Johannesburg - The seven mineworkers who perished at a Sibanye-Stillwater mine could have been deceived by a manager, who has been slammed for putting company profits first.
It has emerged that a Sibanye- Stillwater manager allegedly misled the workers to continue working after the first ground collapse was heard on Thursday, three hours prior to the fatal incident.
This was disclosed on Sunday when The Star interviewed a group of mineworkers at the Driefontein shaft in Carletonville, where a seismic event (measuring 2.2 on the Richter Scale) caused a fall of ground in an operating stope on Thursday, trapping 13 workers.
The company confirmed in a statement on Saturday that all 13 miners had been accounted for, but that seven had died.
Mineworkers accused the company’s managers of putting profits before their safety, claiming that the deaths could have been avoided if proper safety precautions had been followed.
A miner, who was working on the other side of the shaft, said the first signs of trouble started around 10am, with a mild tremor.
“The control room, where possible rock movements are first detected, alerted the shaft manager about what had occurred.
“But the manager dismissed this, saying the movement had occurred on the ‘madala’ side (disused part of the shaft). He said it was still safe to carry on working, as the ‘madala’ side was far away.”
The group carried on working until the second seismic event occurred at around 1pm, which resulted in the 13 miners being trapped between rocks. By Friday morning, 10 miners had been rescued, with four confirmed dead.
But Sibanye-Stillwater spokesperson James Wellsted said the first surface movement took place about 2.5km from the fatal one.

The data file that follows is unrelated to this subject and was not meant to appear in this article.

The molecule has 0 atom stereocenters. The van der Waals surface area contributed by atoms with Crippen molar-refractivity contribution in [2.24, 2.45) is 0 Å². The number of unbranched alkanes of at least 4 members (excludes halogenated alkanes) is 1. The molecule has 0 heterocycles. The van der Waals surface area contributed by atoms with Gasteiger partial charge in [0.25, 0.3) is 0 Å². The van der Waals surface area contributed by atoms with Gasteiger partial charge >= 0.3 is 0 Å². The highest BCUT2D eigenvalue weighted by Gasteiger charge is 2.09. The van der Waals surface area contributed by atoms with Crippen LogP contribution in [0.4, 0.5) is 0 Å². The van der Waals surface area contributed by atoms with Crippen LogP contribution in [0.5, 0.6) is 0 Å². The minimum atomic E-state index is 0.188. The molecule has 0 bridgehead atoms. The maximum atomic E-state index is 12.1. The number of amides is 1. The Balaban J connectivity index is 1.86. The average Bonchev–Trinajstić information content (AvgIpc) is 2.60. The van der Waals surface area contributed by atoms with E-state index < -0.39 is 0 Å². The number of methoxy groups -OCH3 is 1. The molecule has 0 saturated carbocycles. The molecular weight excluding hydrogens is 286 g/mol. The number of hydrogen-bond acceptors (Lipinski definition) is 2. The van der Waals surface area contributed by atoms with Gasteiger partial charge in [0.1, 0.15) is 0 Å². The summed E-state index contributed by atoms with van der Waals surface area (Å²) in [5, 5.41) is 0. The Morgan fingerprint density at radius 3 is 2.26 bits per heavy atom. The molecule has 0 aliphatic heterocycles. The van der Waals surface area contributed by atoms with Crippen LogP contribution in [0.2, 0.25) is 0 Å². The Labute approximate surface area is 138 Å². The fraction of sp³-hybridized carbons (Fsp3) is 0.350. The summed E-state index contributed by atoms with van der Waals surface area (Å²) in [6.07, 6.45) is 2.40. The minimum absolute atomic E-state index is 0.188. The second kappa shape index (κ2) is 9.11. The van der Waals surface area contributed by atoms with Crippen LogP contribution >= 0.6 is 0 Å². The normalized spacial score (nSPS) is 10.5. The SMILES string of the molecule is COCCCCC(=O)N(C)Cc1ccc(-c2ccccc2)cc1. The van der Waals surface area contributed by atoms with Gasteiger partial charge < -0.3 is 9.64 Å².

“It was too far to have had an impact on that specific area (outside the zone of influence). The second seismic event happened right in front of the area they were working in. That was the one that caused the damage,” he said.
Another employee said the company’s proto team, which specialises in underground rescue missions, had been lax in dealing with Thursday’s incident. The worker had just finished his shift and was on his way to catch a lift on station 40 when the incident happened. On reaching the surface, he met members of the proto team, who were making their way to the scene of the ground fall.
“When I got home I couldn’t sleep properly and I was happy the next morning when management tasked winch drivers to go underground to help with the rescue operation. But when we arrived on the accident scene, we found a proto team member removing rocks with their hands.
“We spent some time arguing with them to use winches to lift the rock, but they did not have one,” said the worker.
The miners claimed that the proto team, who earned about R1000 an hour on top of their salaries, usually abused the system by stretching the rescue hours in order to pocket more money.
“They could have rescued these miners quicker or even saved more lives had they gone down with a winch. When we got there, they had only rescued six miners with one dead after 15 hours of working. We managed to retrieve three bodies in the short space of time we were there on Friday,” said the employee, who has done two similar missions in the past.
Cosatu said it was alarmed by the poor safety record at Sibanye Gold operations, and pleaded with the government to take stern action against the company.
“This happens barely a couple of months after two workers died at another Sibanye operation, while 1100 workers were trapped underground for more than 20 hours at another Sibanye-Stillwater mining operation in Beatrix, Free State.
“Sibanye-Stillwater’s deteriorating safety record is alarming, considering that this is the company that was one of the safest in the gold sector in 2015,” the worker pointed out.
“The Mineral Resources and Labour departments need to take this deteriorating safety record seriously by conducting a thorough investigation,” the labour federation’s spokesperson, Sizwe Pamla, said.
Cosatu and the National Union of Mineworkers (NUM) are expected to picket at the offices of the Chamber of on Thursday to demand drastic action against the deteriorating mine safety standards in the country.
The Department of Mineral Resources said seismic events accounted for 30% of last year’s deaths at mines, with Sibanye a major contributor.
Minister Gwede Mantashe has put together a team comprising the councils for Geoscience, Mine Health and Safety, Scientific and Industrial Research as well as rock engineers and seismicity experts to look into this as a matter of urgency in order to assist the industry to better anticipate and deal with seismic activities.